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Infected Telegram App Victims Know Purple Fox Is A Sly, Sneaky Malware

Published: January 27, 2022 on our newsletter Security Fraud News & Alerts Newsletter.

Since its discovery in 2018, Purple Fox trojan has been busy sharpening its malware claws. And now, this latest iteration of Purple Fox is proving difficult to stop…just ask those who’ve downloaded the Telegram app and ended up with an infected device. Malwarebytes notes they’ve previously seen Purple Fox combined with installers from WhatsApp and Windows as well.

With over 500 million active users, Telegram is a smart choice for Purple Fox rootkit to bundle with. The rootkit allows this sly Fox to hide malware on a device, making it complicated to detect. It allows the malware to divide itself into smaller files that sneak past anti-virus protection.

With an enormous distribution channel like Telegram and its ability to avoid detection, it’s no wonder this malware has a dangerous reputation. Researchers at Minerva Labs say Purple Fox is likely distributed through email phishing campaigns and phishing websites. Also, know that sideloading apps from dicey sites is a sure way to download malware, so always go to the official Google and Apple stores for your apps.

Purple Fox is a Worm, Too

Aside from this malware having rootkits to help avoid anti-virus detection, it also has another asset; worm capabilities. Wormable malware automatically spreads from one vulnerable device to another, giving Purple Fox the ability to invade systems and continue infecting others.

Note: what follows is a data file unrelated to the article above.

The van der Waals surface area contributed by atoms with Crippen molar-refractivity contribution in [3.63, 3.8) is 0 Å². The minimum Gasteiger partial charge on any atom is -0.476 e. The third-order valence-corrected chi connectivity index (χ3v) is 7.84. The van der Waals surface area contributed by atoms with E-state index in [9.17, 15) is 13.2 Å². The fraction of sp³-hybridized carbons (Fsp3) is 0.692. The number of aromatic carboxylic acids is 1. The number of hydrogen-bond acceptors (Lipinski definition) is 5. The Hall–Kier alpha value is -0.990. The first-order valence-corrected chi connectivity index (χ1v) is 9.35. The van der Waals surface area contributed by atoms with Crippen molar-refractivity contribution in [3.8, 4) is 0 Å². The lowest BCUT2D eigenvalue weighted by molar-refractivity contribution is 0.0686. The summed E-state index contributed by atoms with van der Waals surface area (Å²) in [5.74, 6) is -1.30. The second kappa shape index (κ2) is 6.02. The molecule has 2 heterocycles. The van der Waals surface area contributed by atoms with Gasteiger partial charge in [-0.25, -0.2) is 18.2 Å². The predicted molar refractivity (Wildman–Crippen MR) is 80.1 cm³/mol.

The damage a Purple Fox infection can do once it’s taken hold of one device or spread to an entire enterprise system is substantial. Once downloaded, Purple Fox can search and steal data files, delete data, download, and run additional malicious code...and of course, worm its way into Windows systems.

Experts note the evolution of Purple Fox since it was first discovered in 2018. Starting as a basic trojan malware using email phishing and exploit kits to spread, in 2020, it added brute-force attacks involving file sharing on Windows devices. And today, with its latest threat additions, users need to take pro-active, common sense steps to avoid Purple Fox’s razor-sharp malware.

Email Phishing Cyber-Smarts

  • Statistics show email phishing is used 92% of the time to distribute malware. As such, the tips below should become a regular part of everyday cyber-smarts.

  • Use a good dose of common sense and think before you click. Phishing emails often have malware attachments and malicious links in the message and acting on them can be the first step to installing malware.

  • Lookout for any sense of urgency in an email. Hackers like to push us into acting quickly before there’s time to verify the email is legitimate.

  • Be aware of bad spelling, bad grammar, and bad graphics. A legitimate email shouldn’t have any typos, bad grammar or fuzzy logos and other poor graphics.

  • Always verify an email request with the sender, but don’t use contact information in the email as it could be a hacker setup. Instead, type-in the true website URL the email claims to be from and check there if it’s real.

  • Keep all system software updated, especially anti-virus software. Updates have patches for security flaws that can leave a system open to attack.

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